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Subject: RE: BS: Inventions 'claimed' to be American
From: GUEST,McMusket
Date: 05 May 14 - 12:31 PM

Careful Troubadour.... You'll wake up the chippy armchair socialists. It's hard to balance a flute of Bollinger on your lap whilst fending off their posts....


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Subject: RE: BS: Inventions 'claimed' to be American
From: Ebbie
Date: 05 May 14 - 02:33 PM

OK. Now I want to see lists of inventions and innovations erroneously claimed by some other nations and peoples.

(I'm not sure why - maybe an inherent bias?- but the link posted by you, Ed T, about false claims by African Americans is disturbing to me.)


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Subject: RE: BS: Inventions 'claimed' to be American
From: eddie1
Date: 05 May 14 - 02:34 PM

As a Scot, I am naturally modest about myself and all things Scottish but this may be of interest!
"The typical Englishman finishes his breakfast of toast and MARMALADE invented by Mrs. Keiller of Dundee, Scotland- and slips into his RAINCOAT patented by Charles MacIntosh of Glasgow, Scotland, he walks to his office along an English lane which is surfaced by TARMAC, invented by John MacAdam of Ayr, Scotland - or he drives his English car which is fitted with PNEUMATIC TYRES patented by John Boyd Dunlop of Dreghorn, Scotland
Before he acquired a car he used to travel to the office by train which was powered by a STEAM ENGINE that was invented by James Watt of Greenock, Scotland.
In his office he deals with the mail bearing ADHESIVE STAMPS invented by James Chalmers of Dundee, Scotland. He lights up a CIGARETTE first manufactured by Robert Gloag of Perth, Scotland. And makes freqent use of the TELEPHONE invented by Alexander Graham Bell, born in Edinburgh, Scotland.
...He rings his wife, She tells him that dinner will be his favorite, ROAST BEEF - Aberdeen Angus, raised in Aberdeenshire, Scotland.
He arrives home to find the TELEVISION on, invented by John Logie Baird of Helensburgh, Scotland, with an article regarding a programme on the US NAVY founded by John Paul Jones of Kirkbean, Scotland while his son prefers to read TREASURE ISLAND written by Robert Louis Stevenson of Edinburgh, Scotland. Meanwhile outside his daughter plays in the garden on her toy BICYCLE, an invention of Kirkpatrick MacMillan, of Thornhill, Scotland.
It is impossible for an Englishman to escape the ingenuity of the Scot's!
In desperation he could turn to the BIBLE only to find that the first named mentioned in the good book is a Scot - King James VI who authorized its translation.
He could of course take to drink, but only Scotland make the finest WHISKY in the world. Nearing the end of his tether he thinks about ending it all, he could put his head in the oven - however COAL GAS was discovered by William Murdoch of Ayr, Scotland. He could use a rifle to shoot himself but his BREECH LOADING RIFLE was invented by Captain Pat Ferguson of Pitfours, Scotland. If unsuccessful he could be injected with PENICILLIN discovered by Alexander Fleming of Darvel, Scotland or given an ANAESTHETIC invented by Sir James Young Simpson of Bathgate, Scotland.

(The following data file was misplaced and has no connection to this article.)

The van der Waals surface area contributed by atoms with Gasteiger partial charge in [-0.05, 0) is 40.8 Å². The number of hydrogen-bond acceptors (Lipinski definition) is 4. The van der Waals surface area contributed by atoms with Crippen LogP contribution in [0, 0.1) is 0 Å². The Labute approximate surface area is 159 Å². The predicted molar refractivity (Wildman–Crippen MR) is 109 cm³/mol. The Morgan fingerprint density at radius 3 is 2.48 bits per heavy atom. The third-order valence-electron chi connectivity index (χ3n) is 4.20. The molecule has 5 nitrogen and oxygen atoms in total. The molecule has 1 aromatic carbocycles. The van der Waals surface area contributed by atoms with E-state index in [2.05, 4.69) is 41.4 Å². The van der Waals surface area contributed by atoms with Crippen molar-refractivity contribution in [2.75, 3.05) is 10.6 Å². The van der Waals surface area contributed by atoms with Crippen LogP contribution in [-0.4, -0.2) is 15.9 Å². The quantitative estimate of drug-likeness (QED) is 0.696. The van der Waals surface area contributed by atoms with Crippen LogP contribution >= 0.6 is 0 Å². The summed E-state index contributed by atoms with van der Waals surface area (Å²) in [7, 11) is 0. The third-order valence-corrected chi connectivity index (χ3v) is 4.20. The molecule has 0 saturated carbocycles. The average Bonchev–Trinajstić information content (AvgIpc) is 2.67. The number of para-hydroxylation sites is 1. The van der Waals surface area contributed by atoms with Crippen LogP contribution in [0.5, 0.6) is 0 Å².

Out of the anaesthetic his mood would not be improved by his surgeon telling him, he was as safe as the BANK OF England which was founded by William Paterson, of Dumfries Scotland.
Perhaps, in order to get some peace, he should request a transfusion of guid Scottish blood so that he too would be entitled to ask:-
WHA'S LIKE US? DAMN FEW AND THEY'RE A' DEID!"

Of course the most important fact there is the absence of the letter "e" in whisky!

Eddie


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Subject: RE: BS: Inventions 'claimed' to be American
From: Ed T
Date: 05 May 14 - 03:38 PM

You are right Ebbie, I did not notice the heading.

Sorry about that. (I will have to pay more attention before I link stuff) , as I dont have any anti African views). The post can be taken down mods.


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Subject: RE: BS: Inventions 'claimed' to be American
From: pdq
Date: 05 May 14 - 04:52 PM

eddie1...


Perhaps you can work James Clerk Maxwell into that tale. Some scientists consider him the greatest of alltime.


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Subject: RE: BS: Inventions 'claimed' to be American
From: Uncle_DaveO
Date: 05 May 14 - 05:16 PM

eddie1:

I'd like to see documentation that Mrs. Keiller (or someone else in that business) actually INVENTED marmalade. If she did, I'm not really surprised. I used to eat Keiller's marmalade with great relish (if that's the right word under the circumstances), but I found some years since that that brand, at least as I bought it here in the US, had lost its distinctive bitter tone, in favor of being too sweet. Still made from Seville oranges, according to the label, but it had changed.

I can readily believe that possibly what we get here is now purposely denatured in order to meet what the salespeople thought was American taste. Durn shame, if so! Durn shame, either way. Now it just tastes like everyone else's marmalade.

Dave Oesterreich


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Subject: RE: BS: Inventions 'claimed' to be American
From: GUEST,Dazbo at work
Date: 06 May 14 - 08:46 AM

Off the top of my head the television invented by JLB bears little or no relation to the TV used up until plasma or LCD - invented by USA and Russia?

Marmalade was invented in Portugal or Spain.

There were steam engines in ancient times and were even in use before Watt.